The Prince George's County Council agreed to adopt a new policy yesterday that would block government-backed bond financing for developers who fail to meet the conditions of their agreements with the county.
The council's decision, reached after a lengthy briefing by bond lawyers, housing officials and developers, was prompted by the council's unhappiness over large rent increases imposed by Monocle Management Co. at two apartment projects. The projects' owner was granted $24 million in low-interest government financing for renovations last year.
Monocle, a Bethesda firm that operates the Regent Street Station apartments in Suitland, the Sussex Street Station apartments in Landover and 13 other properties in Prince George's, increased rents by 30 to 60 percent at the Regent and Sussex complexes after the county-financed renovations were completed.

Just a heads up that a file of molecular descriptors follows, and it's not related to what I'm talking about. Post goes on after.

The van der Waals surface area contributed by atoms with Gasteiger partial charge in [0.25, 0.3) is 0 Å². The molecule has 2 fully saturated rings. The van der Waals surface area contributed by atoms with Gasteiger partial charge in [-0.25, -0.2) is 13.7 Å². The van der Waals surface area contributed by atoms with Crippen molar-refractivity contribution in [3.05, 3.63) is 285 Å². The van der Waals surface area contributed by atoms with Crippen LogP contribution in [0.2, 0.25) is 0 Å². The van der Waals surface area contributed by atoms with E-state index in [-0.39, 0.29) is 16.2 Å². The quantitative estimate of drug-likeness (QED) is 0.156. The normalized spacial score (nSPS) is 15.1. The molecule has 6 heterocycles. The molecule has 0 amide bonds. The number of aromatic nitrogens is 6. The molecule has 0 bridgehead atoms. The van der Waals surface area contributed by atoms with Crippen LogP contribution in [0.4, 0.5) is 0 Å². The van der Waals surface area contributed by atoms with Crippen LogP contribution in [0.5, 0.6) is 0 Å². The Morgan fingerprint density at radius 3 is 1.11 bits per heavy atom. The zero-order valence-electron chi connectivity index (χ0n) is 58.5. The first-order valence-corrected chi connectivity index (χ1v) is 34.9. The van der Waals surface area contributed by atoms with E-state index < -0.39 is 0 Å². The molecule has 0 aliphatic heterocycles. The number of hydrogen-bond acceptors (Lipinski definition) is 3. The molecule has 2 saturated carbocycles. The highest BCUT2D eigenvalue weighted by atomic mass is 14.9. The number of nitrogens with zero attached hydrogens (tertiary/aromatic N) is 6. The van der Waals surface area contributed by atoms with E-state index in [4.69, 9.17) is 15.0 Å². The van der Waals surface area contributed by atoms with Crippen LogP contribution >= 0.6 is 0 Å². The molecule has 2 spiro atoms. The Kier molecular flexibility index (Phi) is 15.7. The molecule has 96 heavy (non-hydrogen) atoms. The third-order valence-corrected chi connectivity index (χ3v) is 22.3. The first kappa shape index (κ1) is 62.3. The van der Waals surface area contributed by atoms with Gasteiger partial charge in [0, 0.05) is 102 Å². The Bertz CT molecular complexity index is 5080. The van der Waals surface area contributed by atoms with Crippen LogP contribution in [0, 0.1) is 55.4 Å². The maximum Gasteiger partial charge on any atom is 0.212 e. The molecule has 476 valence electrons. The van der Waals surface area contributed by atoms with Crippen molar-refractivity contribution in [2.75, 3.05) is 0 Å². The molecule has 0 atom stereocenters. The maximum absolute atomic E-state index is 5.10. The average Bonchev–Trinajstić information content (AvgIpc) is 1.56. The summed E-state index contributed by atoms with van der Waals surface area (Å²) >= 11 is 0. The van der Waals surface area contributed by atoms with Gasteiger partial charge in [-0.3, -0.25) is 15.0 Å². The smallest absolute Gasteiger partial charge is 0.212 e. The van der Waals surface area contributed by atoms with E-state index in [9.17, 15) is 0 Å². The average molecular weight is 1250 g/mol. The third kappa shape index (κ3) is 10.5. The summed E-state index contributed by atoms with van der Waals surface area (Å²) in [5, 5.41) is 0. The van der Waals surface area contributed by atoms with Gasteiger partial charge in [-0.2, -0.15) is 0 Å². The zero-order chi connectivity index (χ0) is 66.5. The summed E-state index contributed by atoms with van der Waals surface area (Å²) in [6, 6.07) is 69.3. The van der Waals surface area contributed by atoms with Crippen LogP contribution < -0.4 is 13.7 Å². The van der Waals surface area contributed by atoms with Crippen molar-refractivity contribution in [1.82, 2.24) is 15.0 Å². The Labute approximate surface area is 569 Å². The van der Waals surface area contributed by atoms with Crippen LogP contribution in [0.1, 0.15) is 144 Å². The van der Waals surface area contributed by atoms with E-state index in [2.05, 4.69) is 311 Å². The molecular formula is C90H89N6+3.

Loren M. Simkowitz, who runs Monocle Management, told the council that he was forced to implement larger rent increases than he had planned because he has continued to pay utility costs that were supposed to be assumed by tenants.
As a result of the Simkowitz dispute, the council delayed financing for four similar projects until it could more fully establish what actions can be taken when developers don't keep their promises. Financing for the four projects was approved after yesterday's discussion.
"The vast majority of projects like this go through without a hitch: we just stumbled on this one," said council member Jo Ann T. Bell, who has been the most vocal critic of loopholes that allow developers to change their plans without consulting the council.
The new policy will be included in legislation to be drafted by the county's housing authority. Housing Authority director Major Riddick said that the county has approved nearly $100 million in financing for such rehabilitation projects. The improvements will help maintain the stock of low- to moderate-income rental housing in the county, he said.